Military Deployment & Evacuations

Curfew was imposed across eight districts, including non-tribal dominated Imphal West, Kakching, Thoubal, Jiribam, and Bishnupur districts, as well as tribal-dominated Churachandpur, Kangpokpi, and Tengnoupal districts.

The Manipur government issued a shoot at sight order on 4 May. By the end of 3 May, 55 columns of the Assam Rifles and the Indian Army were deployed in the region and by 4 May, more than 9,000 people were relocated to safer locations. By 5 May, about 20,000 and by 6 May, 23,000 people had been relocated to safe locations under military supervision. The central government airlifted 5 companies of the Rapid Action Force to the region. Nearly 10,000 army, para-military and Central Armed Police Forces were deployed in Manipur. On 4 May, the Union government invoked Article 355, the security provision of the Indian constitution, and took over the security situation of Manipur. As of 14 May, the total military build up in Manipur stood at 126 army columns and 62 companies of paramilitary forces.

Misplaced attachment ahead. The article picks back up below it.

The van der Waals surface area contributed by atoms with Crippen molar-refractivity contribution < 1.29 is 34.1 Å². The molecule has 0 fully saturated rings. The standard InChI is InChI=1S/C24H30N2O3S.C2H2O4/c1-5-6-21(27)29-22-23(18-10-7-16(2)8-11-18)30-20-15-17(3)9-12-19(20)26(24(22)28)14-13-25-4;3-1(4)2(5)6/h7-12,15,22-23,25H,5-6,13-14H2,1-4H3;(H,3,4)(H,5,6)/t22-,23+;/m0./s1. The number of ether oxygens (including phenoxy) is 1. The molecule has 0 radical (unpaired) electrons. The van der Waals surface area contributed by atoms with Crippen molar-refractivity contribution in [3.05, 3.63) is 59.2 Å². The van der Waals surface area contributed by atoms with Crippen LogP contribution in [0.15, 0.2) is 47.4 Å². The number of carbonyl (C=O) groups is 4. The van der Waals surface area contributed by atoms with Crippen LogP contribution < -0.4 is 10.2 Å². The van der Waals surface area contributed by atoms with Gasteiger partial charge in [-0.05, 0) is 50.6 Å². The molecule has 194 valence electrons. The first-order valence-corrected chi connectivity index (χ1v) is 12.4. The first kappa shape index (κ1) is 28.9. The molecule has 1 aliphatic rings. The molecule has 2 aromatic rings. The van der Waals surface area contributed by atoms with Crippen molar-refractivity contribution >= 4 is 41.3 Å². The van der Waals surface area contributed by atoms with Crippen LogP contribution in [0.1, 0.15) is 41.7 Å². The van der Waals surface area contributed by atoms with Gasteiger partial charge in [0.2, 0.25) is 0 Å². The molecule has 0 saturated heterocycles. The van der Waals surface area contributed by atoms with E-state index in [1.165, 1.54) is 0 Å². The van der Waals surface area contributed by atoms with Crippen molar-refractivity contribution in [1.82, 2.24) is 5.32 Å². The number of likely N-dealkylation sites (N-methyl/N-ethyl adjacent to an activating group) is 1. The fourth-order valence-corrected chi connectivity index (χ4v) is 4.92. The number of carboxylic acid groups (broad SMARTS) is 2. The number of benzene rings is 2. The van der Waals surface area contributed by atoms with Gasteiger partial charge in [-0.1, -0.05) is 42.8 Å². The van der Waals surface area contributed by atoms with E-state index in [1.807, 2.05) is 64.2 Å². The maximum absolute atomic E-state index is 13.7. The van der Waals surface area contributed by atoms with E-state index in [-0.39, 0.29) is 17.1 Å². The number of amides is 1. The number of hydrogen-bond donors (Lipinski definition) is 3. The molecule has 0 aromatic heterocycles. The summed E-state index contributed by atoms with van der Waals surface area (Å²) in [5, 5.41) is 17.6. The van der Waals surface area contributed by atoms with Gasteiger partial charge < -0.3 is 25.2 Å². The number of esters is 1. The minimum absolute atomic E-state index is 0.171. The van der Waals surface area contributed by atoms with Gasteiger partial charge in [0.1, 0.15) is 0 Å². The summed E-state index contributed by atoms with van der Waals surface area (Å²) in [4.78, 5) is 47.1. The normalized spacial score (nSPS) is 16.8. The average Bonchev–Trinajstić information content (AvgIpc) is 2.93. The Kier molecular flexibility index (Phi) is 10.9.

The insertion of troops led to several engagements between hill-based militants and the Indian Reserve Battalion, resulting in at least five militant deaths. In a separate encounter, four militants were killed. By 6 May the situation had calmed down to a degree. According to journalist Moses Lianzachin, at least twenty-seven churches were destroyed or burned down during the violence. As of 9 May, according to the Manipur government, the death toll was over 60 people. The situation was described as “relatively peaceful” on 10 May, with the curfew being relaxed in places, though unknown militants fired on Indian troops in an incident in Manipur’s Imphal East district, injuring one.